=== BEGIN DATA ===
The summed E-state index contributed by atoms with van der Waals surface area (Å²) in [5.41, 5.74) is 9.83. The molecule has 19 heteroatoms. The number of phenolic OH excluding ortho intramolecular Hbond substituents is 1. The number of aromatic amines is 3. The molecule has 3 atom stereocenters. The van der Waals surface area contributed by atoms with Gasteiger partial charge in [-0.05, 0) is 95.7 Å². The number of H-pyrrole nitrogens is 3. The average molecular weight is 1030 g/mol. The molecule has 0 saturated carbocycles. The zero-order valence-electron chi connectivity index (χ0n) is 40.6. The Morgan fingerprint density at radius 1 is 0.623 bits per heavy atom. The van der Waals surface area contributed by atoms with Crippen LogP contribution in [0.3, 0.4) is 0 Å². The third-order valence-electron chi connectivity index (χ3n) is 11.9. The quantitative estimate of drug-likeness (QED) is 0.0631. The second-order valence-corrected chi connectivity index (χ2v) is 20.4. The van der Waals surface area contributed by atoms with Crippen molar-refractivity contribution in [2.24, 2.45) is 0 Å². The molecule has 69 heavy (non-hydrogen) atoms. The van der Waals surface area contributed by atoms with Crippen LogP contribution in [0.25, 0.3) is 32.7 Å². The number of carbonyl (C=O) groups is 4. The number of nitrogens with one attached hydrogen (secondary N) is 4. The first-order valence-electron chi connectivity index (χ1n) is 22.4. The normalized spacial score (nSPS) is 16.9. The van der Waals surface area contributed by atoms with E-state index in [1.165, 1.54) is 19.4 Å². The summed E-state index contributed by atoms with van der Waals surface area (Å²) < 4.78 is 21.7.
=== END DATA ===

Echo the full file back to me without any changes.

The summed E-state index contributed by atoms with van der Waals surface area (Å²) in [5.41, 5.74) is 9.83. The molecule has 19 heteroatoms. The number of phenolic OH excluding ortho intramolecular Hbond substituents is 1. The number of aromatic amines is 3. The molecule has 3 atom stereocenters. The van der Waals surface area contributed by atoms with Gasteiger partial charge in [-0.05, 0) is 95.7 Å². The number of H-pyrrole nitrogens is 3. The average molecular weight is 1030 g/mol. The molecule has 0 saturated carbocycles. The zero-order valence-electron chi connectivity index (χ0n) is 40.6. The Morgan fingerprint density at radius 1 is 0.623 bits per heavy atom. The van der Waals surface area contributed by atoms with Crippen LogP contribution in [0.3, 0.4) is 0 Å². The third-order valence-electron chi connectivity index (χ3n) is 11.9. The quantitative estimate of drug-likeness (QED) is 0.0631. The second-order valence-corrected chi connectivity index (χ2v) is 20.4. The van der Waals surface area contributed by atoms with Crippen molar-refractivity contribution in [2.24, 2.45) is 0 Å². The molecule has 69 heavy (non-hydrogen) atoms. The van der Waals surface area contributed by atoms with Crippen LogP contribution in [0.25, 0.3) is 32.7 Å². The number of carbonyl (C=O) groups is 4. The number of nitrogens with one attached hydrogen (secondary N) is 4. The first-order valence-electron chi connectivity index (χ1n) is 22.4. The normalized spacial score (nSPS) is 16.9. The van der Waals surface area contributed by atoms with E-state index in [1.165, 1.54) is 19.4 Å². The summed E-state index contributed by atoms with van der Waals surface area (Å²) < 4.78 is 21.7.